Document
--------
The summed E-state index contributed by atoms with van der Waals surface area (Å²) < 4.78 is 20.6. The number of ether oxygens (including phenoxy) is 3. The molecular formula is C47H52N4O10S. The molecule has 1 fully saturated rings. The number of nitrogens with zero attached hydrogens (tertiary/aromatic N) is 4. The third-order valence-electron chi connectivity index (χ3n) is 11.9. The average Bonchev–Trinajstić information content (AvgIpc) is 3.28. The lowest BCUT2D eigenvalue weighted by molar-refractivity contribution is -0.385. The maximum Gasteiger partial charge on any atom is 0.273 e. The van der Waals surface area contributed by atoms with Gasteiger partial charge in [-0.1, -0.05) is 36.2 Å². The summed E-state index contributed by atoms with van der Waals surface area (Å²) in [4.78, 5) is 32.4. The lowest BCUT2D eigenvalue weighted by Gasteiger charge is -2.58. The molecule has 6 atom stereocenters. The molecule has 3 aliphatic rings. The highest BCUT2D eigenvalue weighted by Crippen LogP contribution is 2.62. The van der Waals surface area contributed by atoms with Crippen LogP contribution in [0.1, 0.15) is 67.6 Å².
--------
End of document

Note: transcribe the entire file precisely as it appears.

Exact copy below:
The summed E-state index contributed by atoms with van der Waals surface area (Å²) < 4.78 is 20.6. The number of ether oxygens (including phenoxy) is 3. The molecular formula is C47H52N4O10S. The molecule has 1 fully saturated rings. The number of nitrogens with zero attached hydrogens (tertiary/aromatic N) is 4. The third-order valence-electron chi connectivity index (χ3n) is 11.9. The average Bonchev–Trinajstić information content (AvgIpc) is 3.28. The lowest BCUT2D eigenvalue weighted by molar-refractivity contribution is -0.385. The maximum Gasteiger partial charge on any atom is 0.273 e. The van der Waals surface area contributed by atoms with Gasteiger partial charge in [-0.1, -0.05) is 36.2 Å². The summed E-state index contributed by atoms with van der Waals surface area (Å²) in [4.78, 5) is 32.4. The lowest BCUT2D eigenvalue weighted by Gasteiger charge is -2.58. The molecule has 6 atom stereocenters. The molecule has 3 aliphatic rings. The highest BCUT2D eigenvalue weighted by Crippen LogP contribution is 2.62. The van der Waals surface area contributed by atoms with Crippen LogP contribution in [0.1, 0.15) is 67.6 Å².